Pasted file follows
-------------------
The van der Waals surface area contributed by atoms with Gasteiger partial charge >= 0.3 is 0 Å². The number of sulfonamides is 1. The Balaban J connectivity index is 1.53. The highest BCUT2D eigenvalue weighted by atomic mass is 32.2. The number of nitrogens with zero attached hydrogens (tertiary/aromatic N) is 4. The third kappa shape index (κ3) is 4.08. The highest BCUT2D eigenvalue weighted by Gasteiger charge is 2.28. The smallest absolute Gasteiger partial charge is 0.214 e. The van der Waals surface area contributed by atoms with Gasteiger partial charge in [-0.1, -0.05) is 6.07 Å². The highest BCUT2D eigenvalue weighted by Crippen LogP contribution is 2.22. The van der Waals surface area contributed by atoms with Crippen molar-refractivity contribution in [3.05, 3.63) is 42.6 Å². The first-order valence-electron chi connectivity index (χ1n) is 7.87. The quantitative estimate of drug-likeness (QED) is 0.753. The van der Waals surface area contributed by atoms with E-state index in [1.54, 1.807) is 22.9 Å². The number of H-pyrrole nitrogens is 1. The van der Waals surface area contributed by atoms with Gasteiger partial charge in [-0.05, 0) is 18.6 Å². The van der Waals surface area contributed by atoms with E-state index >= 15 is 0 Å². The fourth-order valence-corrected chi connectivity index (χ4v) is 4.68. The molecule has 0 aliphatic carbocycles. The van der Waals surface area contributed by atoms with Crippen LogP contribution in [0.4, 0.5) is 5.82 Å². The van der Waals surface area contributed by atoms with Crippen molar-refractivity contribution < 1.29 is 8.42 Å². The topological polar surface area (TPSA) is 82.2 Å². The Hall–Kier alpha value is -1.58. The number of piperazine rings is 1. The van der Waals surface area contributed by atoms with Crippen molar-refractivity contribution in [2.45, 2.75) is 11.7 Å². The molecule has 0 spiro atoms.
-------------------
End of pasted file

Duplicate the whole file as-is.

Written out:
The van der Waals surface area contributed by atoms with Gasteiger partial charge >= 0.3 is 0 Å². The number of sulfonamides is 1. The Balaban J connectivity index is 1.53. The highest BCUT2D eigenvalue weighted by atomic mass is 32.2. The number of nitrogens with zero attached hydrogens (tertiary/aromatic N) is 4. The third kappa shape index (κ3) is 4.08. The highest BCUT2D eigenvalue weighted by Gasteiger charge is 2.28. The smallest absolute Gasteiger partial charge is 0.214 e. The van der Waals surface area contributed by atoms with Gasteiger partial charge in [-0.1, -0.05) is 6.07 Å². The highest BCUT2D eigenvalue weighted by Crippen LogP contribution is 2.22. The van der Waals surface area contributed by atoms with Crippen molar-refractivity contribution in [3.05, 3.63) is 42.6 Å². The first-order valence-electron chi connectivity index (χ1n) is 7.87. The quantitative estimate of drug-likeness (QED) is 0.753. The van der Waals surface area contributed by atoms with E-state index in [1.54, 1.807) is 22.9 Å². The number of H-pyrrole nitrogens is 1. The van der Waals surface area contributed by atoms with Gasteiger partial charge in [-0.05, 0) is 18.6 Å². The van der Waals surface area contributed by atoms with E-state index >= 15 is 0 Å². The fourth-order valence-corrected chi connectivity index (χ4v) is 4.68. The molecule has 0 aliphatic carbocycles. The van der Waals surface area contributed by atoms with Crippen LogP contribution in [0.4, 0.5) is 5.82 Å². The van der Waals surface area contributed by atoms with Crippen molar-refractivity contribution < 1.29 is 8.42 Å². The topological polar surface area (TPSA) is 82.2 Å². The Hall–Kier alpha value is -1.58. The number of piperazine rings is 1. The van der Waals surface area contributed by atoms with Crippen molar-refractivity contribution in [2.45, 2.75) is 11.7 Å². The molecule has 0 spiro atoms.